SYDNEY — If you rushed to the Internet to book one of airline Virgin Blue’s “no chair fares” for half price as advertised in Australian newspapers on Tuesday, you might have found one message on its Web site: April Fools!
Various companies and media organizations got into the swing of April 1 when pranks are allowed until noon with a range of hoaxes designed more to amuse than trick people.
Britain’s Independent newspaper reported that foul-mouthed TV chef Gordon Ramsay was banning swearing in all his restaurants after Sydney authorities refused an application for him to set up an eatery on the grounds of “decency.”
And competitor the Daily Telegraph featured a story based on BBC footage of a colony of penguins that flies thousands of miles to the rainforests of South America to bask in the sun.
Google Australia announced that it was to launch a new feature “enabling you to search for content on the Internet before it is created” so you could get tomorrow’s news today, including share prices and sports results.
“This is awesome. I can now check the questions ahead of time and impress my girlfriend by knowing all the answers to ‘Are You Smarter Than a 5th Grader?'”said Wazza from Queensland on Google’s site.
In North America, Google was offering to take Earthlings to Mars with an initiative called “Virgle.”
Speaking of pranks and Virgin Airlines, Virgin Blue, Australia’s second-largest airline, put an ad in newspapers across Australia that read, “Stand Up And Be Discounted,” offering half price fares if passengers would stand for a flight with a complimentary calf massage for flights of over two hours.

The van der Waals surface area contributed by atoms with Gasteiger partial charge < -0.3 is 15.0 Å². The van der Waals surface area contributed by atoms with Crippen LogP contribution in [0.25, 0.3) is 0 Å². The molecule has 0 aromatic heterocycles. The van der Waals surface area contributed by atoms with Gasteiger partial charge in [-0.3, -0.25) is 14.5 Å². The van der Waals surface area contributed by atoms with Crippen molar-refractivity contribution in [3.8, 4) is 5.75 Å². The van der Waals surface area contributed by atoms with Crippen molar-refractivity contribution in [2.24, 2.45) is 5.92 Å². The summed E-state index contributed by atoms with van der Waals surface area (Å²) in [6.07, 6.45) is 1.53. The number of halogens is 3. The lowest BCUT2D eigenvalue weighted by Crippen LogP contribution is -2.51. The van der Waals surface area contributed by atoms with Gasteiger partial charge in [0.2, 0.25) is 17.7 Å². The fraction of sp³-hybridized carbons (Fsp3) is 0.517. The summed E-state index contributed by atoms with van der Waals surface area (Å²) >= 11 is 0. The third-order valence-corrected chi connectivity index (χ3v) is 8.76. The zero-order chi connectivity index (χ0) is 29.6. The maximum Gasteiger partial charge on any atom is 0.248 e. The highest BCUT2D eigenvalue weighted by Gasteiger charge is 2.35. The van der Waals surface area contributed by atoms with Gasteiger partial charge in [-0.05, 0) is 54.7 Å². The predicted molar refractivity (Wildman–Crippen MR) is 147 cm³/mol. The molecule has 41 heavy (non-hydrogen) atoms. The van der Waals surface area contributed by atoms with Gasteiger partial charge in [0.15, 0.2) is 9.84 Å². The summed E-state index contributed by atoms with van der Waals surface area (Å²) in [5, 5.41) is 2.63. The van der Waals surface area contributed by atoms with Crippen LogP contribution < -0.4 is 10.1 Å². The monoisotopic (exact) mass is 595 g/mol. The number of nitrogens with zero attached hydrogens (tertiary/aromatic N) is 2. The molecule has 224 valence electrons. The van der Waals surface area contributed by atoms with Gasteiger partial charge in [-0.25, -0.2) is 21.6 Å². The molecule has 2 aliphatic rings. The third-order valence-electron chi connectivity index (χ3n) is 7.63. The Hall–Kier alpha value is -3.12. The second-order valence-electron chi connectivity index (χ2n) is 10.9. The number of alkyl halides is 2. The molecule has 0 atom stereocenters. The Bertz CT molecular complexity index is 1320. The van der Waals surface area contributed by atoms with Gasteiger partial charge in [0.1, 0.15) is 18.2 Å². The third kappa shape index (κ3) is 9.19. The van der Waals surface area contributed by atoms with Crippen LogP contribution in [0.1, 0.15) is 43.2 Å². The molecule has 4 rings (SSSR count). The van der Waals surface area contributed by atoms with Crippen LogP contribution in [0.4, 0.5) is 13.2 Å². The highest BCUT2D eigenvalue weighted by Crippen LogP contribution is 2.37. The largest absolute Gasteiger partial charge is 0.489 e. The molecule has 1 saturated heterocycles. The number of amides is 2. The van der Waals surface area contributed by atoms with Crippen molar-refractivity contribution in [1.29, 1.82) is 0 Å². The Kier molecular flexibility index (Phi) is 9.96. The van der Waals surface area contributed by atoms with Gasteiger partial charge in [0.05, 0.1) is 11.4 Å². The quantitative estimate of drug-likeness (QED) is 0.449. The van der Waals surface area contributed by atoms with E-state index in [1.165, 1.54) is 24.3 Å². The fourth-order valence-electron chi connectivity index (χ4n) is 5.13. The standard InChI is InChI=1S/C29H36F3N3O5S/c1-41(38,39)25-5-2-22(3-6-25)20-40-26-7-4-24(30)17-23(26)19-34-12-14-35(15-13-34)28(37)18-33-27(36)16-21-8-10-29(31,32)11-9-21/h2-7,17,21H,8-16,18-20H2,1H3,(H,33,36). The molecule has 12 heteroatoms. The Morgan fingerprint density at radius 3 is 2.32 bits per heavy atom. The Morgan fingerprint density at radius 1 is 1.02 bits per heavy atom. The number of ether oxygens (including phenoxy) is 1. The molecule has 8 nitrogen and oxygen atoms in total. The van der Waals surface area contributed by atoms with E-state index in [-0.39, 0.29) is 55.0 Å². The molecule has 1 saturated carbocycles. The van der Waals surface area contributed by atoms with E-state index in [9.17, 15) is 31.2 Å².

“We’ve had over 1,000 click-throughs on the Web site we set up,
and people had a very good humor about it. We like to have a bit of fun,” said Virgin Blue spokeswoman Leonie Vandeven.
Some pranks backfire
April Fools’ Day dates back centuries, but its origins remain unclear.
The Museum of Hoaxes, a Web site set up by self-described “hoaxpert” Alex Boese in 1997, said references began to appear in the late Middle Ages.
But Boese said the most widespread theory about its origin dates back to late 16th century, when France switched from the Julian to the Gregorian calendar, meaning the start of the year moved from late March to Jan. 1.
Those who continued to celebrate the New Year during the week that fell between March 25 and April 1 had various jokes played on them — but Boese said there was no evidence to back this.
He does, however, list the top 100 April Fools’ Day hoaxes, which is headed by the Swiss Spaghetti Harvest. This dates back to 1957 when the BBC news show Panorama announced Swiss farmers were enjoying a bumper spaghetti crop due to a mild winter with footage of Swiss peasants pulling spaghetti strands from trees.
But not all April Fools hoaxes work out.
The worst hoax, according to Boese, was in 1998 when a newspaper owned by Saddam Hussein’s son Uday informed readers that U.S. President Bill Clinton had decided to lift sanctions against Iraq. It admitted later that it was just joking.
Boese said April Fools’ Day has never been a widely celebrated tradition, but he believed pranks were becoming more common with the Internet offering fertile ground.
“Also advertisers have come to realize that a funny prank can generate lots of good publicity,” he said in an e-mail.
As for hoaxes that backfired this year?
Police in the Australian state of Queensland are considering charging a woman who rang paramedics just after midnight claiming her baby had stopped breathing after falling off a bed. Two ambulances rushed to her house to find it was a hoax.
“This was a particularly insidious hoax call,” said a statement from the emergency services department.